Saturday, January 31, 2009

CSA week nine start-up

Clearly, when I called last week a light share I didn't know what I was talking about as the freeze left us with even less to work with this time around.

I ought to use the corn today as it loses sweetness quickly. If I've got enough shrimp left I think I might make a shrimp and corn chowder.

The green beans are a bit too much for one side dish, but not enough to be the main component of a dish. I haven't come across many recipes that use green beans as one of several major ingredients. That's kind of an odd thing about green beans, isn't it?

The bok choy, on the other hand, is precisely the right size for a side dish and I have a recipe for restaurant-style Chinese greens in oyster sauce. I'd often order that as a secondary dish when ordering a meat-intensive main dish at the more authentic sort of Chinese restaurant. The mysteriously generic "Chinese greens" was my preferred version, but it's good with bok choy too.

The big bunches of parsley and cilantro make me think of North Africa as that's the only cuisine I know of that uses large amounts of both. There's a braised chicken and chickpeas that will use maybe a quarter of each bunch. Parsley salads aren't too tough to come by. I did a little searching just now and found that you can find cilantro-intensive recipes if you search for "dhania" or "dhanya" which is the Hindi and/or Punjabi term for it. I'll have to sort through what I found for a bit before I know what I'm going to cook.

Also in my North African cookbook was a charred red pepper salad that looked pretty good. Or, since it's so big, I might stuff it instead.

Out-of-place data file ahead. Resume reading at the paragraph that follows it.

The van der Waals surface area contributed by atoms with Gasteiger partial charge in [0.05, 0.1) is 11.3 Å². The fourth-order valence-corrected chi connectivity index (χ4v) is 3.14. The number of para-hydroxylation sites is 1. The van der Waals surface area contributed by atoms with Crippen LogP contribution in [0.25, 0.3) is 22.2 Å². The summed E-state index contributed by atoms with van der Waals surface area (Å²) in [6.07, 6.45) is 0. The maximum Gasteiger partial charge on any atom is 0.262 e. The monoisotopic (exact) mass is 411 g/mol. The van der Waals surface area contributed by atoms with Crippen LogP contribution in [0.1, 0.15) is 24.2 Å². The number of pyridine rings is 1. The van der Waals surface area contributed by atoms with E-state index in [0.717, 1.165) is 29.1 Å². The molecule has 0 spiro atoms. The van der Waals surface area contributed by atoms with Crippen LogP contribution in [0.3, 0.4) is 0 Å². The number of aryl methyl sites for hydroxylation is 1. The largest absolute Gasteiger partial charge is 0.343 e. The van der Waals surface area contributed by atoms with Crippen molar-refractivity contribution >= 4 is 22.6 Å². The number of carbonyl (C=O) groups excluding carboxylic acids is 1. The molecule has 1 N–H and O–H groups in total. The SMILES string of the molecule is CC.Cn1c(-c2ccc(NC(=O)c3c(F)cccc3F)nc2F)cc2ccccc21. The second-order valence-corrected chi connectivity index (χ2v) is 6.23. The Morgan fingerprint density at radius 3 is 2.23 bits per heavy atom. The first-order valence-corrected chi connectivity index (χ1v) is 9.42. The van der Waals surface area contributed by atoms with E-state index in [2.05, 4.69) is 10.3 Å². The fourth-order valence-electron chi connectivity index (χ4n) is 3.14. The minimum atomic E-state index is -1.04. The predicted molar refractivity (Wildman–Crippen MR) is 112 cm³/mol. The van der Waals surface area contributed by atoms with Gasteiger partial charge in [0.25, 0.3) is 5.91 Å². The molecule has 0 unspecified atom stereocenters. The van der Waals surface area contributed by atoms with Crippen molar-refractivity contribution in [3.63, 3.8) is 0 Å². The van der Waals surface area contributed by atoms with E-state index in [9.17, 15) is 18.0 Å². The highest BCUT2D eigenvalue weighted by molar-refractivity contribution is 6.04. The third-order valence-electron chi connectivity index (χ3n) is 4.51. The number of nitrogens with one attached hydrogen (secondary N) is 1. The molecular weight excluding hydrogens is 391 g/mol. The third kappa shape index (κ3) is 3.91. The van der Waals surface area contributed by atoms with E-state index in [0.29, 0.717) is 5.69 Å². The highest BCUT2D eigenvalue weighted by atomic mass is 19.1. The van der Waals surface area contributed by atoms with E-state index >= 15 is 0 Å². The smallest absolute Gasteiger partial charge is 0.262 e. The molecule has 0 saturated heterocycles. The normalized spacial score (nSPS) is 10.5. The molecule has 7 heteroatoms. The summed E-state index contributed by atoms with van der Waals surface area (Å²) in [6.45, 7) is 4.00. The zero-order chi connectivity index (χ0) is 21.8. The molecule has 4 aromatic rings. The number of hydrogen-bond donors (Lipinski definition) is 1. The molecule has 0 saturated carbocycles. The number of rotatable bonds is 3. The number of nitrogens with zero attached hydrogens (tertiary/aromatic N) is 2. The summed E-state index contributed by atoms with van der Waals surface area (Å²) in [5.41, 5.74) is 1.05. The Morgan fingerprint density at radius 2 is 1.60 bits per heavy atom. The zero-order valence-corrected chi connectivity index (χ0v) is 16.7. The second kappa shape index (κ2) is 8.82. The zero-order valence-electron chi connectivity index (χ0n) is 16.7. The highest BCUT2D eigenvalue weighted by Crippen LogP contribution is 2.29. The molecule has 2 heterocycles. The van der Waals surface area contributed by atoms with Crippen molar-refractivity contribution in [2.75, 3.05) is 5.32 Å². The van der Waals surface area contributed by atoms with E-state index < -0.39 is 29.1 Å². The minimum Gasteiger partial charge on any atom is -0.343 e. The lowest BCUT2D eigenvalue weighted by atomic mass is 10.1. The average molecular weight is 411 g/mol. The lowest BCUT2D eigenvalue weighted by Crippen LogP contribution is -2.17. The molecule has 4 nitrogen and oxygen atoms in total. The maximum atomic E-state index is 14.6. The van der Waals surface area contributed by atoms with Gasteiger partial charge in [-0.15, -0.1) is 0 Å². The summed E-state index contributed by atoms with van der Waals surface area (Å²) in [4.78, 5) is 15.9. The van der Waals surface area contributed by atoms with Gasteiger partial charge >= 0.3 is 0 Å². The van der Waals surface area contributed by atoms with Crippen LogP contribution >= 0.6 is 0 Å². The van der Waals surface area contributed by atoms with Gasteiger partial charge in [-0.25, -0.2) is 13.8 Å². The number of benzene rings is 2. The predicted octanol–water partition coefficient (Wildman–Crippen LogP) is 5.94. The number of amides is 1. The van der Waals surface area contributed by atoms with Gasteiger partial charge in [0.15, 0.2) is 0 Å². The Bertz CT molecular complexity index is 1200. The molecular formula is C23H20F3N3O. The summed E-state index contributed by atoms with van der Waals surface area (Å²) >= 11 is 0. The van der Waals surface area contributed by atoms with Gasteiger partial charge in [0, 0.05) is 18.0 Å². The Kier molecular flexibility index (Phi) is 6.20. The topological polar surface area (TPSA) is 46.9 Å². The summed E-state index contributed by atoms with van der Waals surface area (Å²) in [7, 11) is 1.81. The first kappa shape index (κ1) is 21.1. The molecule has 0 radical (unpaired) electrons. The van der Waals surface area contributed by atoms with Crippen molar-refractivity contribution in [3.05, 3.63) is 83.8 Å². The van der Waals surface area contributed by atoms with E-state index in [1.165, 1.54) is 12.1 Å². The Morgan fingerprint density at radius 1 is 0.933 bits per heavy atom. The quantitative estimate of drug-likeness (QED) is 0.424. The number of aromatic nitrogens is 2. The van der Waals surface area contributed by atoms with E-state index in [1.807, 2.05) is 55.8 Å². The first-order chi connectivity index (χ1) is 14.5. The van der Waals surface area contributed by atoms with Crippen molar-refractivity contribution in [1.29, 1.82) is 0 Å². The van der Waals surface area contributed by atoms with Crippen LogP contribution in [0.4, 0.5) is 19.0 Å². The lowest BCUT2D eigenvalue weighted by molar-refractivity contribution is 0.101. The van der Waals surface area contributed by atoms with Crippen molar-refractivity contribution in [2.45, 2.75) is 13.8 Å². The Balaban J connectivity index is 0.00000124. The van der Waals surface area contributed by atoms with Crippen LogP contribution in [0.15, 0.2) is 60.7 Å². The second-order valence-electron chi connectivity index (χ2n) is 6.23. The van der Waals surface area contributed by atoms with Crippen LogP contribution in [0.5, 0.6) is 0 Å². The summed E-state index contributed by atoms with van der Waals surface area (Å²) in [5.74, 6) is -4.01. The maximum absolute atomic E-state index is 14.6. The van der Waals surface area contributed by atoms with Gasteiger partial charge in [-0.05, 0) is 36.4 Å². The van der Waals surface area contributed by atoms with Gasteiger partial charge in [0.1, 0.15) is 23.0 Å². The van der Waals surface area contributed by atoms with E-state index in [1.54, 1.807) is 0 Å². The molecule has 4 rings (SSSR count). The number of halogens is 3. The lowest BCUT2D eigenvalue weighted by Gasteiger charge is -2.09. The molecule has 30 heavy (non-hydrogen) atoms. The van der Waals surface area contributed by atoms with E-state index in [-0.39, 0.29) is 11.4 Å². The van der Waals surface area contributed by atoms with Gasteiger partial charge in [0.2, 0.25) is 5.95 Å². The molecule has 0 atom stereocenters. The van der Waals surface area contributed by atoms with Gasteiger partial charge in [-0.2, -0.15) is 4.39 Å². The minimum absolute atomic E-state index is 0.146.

The extras bin was full of black sapotes when I got to my pick-up spot kind of late so I think a lot of people have given up on them. I took one so I'll be sure to have a full cup of pulp to work with when they're ripe. Given my success with the oat bars I think my next attempt might be a black sapote congo bar or maybe substituting them into a fig cookie recipe. I've got to deal with my nearly-ripe canistels first, though.

That leaves the tomato, which I'm sure will find a place, and the strawberries which have been so good fresh that I'm happier eating them by themselves or with a little cream than processing them at all.

After picking up my share I headed over to the Coral Gables Farmers Market and did a little shopping before it was time for the Slow Food Stone Crab Picnic. At the Rare Fruit Council booth I picked up a pummelo and a dragonfruit cutting. Pummelos are sweeter than grapefruit, but there is, I'm told, a fair bit of variation so I won't know what I'll be doing with mine until I get it open. The dragon fruit cutting, though, I've already planted. They're supposed to grow pretty quickly so I should know fairly soon if mine is going to do well.

I also bought some onions, potatoes and peppers. The peppers are nothing unusual, but I like how they looked with the pummelo and dragon fruit so I put them in the photo.

That's kind of long and it's getting well into the afternoon so I'll talk about the picnic in a separate post later.


drlindak said...

Hi - We've been CSA member for years, and this is the first time I've seen your amazing blog. Will pass the link on to all of my member friends. I made your black saptote bars and they are delicious - who knew? Thanks so much!

I am excited to make one of my mom's favorite dishes with the parsley and green beans this week - perfect amounts of both for 6 small servings (coincidentally, exactly how many we need...)